She was also surprised by the thoughtfulness of her accidental protector. She had seen that he was a very busy commander, and yet he had found the time to consider their needs. She’d noted that he had ordered scouts deployed both up and down stream, and on a high point behind them, as well as forming the knights up in the defensive square. For a barbarian, he was a good Orkhan.

A little later, as she had expected, an honor guard rode down. Bortai found herself moving off at a walk, in the tail end of the column. Next to her two knights carried Kildai. His eyes were open again. He seemed, in her judgment, to be little less confused this time. He had at least called her by her own name. And while she was in sight he seemed content to lie still.

* * *

Erik rode close to Manfred. Yes, they were all in full armor. Yes, his charge was in the midst of a body of some of the finest knights in Christendom, but they were not in Christendom. This was a wilder, wider world. Nor had Erik been entirely comforted by the behavior of the Golden Horde Mongol. True, he had snatched a piece of their prey from their jaws. But surely that had been just a piece of petty inter-clan warfare? A set piece of triumphalism to hold one of the women of another clan for ransom? Or did things go deeper than that?

“Why are you so edgy?” asked Manfred.

“Something is not right about this crew,” said Erik. “Yes, I know we didn’t have the most auspicious start. But I talked to Tulkun — the short plump one. He seemed to think that it was just a bit of clan rivalry. The Hawk clan claim descent from Chinngis Khan. They’re a bit holier than thou, or rather, more Mongol than thou, and it would be a big coup to capture part of the clan. But the girl seemed to think they’d kill her. She should know, surely. Tulkun thought it very funny, but he doesn’t know these people and they’re behaving more like bears with sore teeth.”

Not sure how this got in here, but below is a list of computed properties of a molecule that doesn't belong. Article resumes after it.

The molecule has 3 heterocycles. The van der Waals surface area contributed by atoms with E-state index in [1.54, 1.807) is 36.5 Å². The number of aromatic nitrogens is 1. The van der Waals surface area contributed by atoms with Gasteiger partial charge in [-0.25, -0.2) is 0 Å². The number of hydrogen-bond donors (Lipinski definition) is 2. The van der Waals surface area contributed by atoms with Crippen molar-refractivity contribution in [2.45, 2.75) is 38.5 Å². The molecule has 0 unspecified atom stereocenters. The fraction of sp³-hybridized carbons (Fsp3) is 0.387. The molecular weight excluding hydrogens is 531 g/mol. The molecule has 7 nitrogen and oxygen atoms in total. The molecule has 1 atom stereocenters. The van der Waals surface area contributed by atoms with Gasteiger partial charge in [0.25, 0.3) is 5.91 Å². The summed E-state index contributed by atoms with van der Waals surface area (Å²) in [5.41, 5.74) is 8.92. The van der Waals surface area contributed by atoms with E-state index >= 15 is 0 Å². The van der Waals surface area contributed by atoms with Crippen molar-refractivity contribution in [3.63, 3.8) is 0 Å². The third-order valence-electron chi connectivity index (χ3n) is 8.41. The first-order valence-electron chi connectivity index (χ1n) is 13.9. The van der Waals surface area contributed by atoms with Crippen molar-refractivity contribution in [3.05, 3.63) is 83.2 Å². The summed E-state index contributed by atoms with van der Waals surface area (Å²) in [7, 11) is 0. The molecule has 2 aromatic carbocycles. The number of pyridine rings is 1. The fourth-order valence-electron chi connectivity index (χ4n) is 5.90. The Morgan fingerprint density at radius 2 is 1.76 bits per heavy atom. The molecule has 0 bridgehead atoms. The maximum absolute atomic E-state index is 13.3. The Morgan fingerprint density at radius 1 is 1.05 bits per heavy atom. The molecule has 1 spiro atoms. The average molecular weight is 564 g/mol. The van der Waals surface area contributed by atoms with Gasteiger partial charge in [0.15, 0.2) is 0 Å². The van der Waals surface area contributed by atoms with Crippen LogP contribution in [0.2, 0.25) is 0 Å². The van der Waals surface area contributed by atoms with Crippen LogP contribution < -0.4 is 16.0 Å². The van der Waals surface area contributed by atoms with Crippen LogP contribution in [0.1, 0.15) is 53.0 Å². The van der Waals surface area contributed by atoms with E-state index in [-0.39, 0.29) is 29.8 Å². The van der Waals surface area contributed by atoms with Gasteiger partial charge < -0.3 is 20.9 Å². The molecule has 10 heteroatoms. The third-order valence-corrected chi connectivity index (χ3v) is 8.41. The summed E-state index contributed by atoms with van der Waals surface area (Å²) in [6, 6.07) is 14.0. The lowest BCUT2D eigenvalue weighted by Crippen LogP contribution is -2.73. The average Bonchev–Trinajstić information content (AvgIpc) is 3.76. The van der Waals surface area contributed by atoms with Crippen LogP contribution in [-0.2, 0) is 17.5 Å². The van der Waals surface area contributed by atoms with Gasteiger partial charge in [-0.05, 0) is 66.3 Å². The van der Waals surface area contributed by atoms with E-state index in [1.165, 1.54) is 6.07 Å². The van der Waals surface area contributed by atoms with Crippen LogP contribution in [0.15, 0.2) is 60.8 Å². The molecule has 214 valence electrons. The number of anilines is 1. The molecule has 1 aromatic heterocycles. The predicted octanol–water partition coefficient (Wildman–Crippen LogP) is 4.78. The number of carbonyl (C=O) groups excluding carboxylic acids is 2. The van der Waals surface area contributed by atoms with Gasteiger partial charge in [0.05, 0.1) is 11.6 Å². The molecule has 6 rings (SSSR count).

Manfred grinned. “You spend your whole life looking for disasters, Erik. Our envoy fellows seems cheerful enough.”

Erik grimaced. “It is always best to plan for disaster. Then when disaster happens, you can see how wrong your plans were.”

Manfred shook his head. “In my experience you plan really well, Erik. It’s just that usually the wrong disaster strikes.”

“Yes . . . well. But the girl worries me. There is something not quite right about all of this.”

“Nice looker,” said Manfred. “And there is a charming novelty in seeing one of them laugh at you, instead of make calves-eyes at you. What did Falkenberg say about the boy?”

Erik shrugged. “From what we can work out, the kid had been unconscious for nearly three days before he started coming around. There is a possibility the spine is damaged but . . . well, by the way he’s been jolted about — if it were damaged it’d be likely he’d be paralyzed. And his sister says he’s moving his arms and legs. It’s too early to tell. If a casualty stays in a coma for more than a week — things don’t look good. Falkenberg thinks he’s got a good chance of recovery. Of course keeping him still for a week or two would be best. But people with head injuries usually recover quite fast — especially youngsters — when they start to recover.”

They had reached the ridge-top by this stage. “Well. The lands of the Golden Horde,” said Manfred. “Funny they don’t look particularly different from the other side.”

“They do slope away to softer lands, by the looks of it,” said Erik. “Anyway, it’s the people, not the terrain, that shape a land.”

Tulkun shouldered his horse up to them. “Lady say she have something to tell you. Stop knights sweating so much.”

Erik looked around warily. “I better go and see what it is, Manfred.”

“If you must,” said Manfred. “Carrying stretchers on foot is good for them. Just as long as you don’t want me to do it.”

So Erik rode back — to where, as Tulkun had correctly put it, the knights were sweating along, carrying the boy. It was not that the lad was that heavy, but it was already bidding to be a warm day.

Erik greeted her, his tongue almost tricking him into the ‘tortoise’ again. It was just close enough to make the accidental transposition easy. She obviously caught it, because she suppressed a laugh but not the dimpling of the cheeks. “I wanted to say I have a cart hidden down there. Maybe even an ox, still.”

That would please the knights, even if it would probably jolt about more. Erik was sweating in his armor. Actually the only person who seemed to be feeling cold was the horse-boy. He was wearing an old hooded cloak Kari had given him. It was a good bit too large for him. Erik wondered if the boy was sickening for something.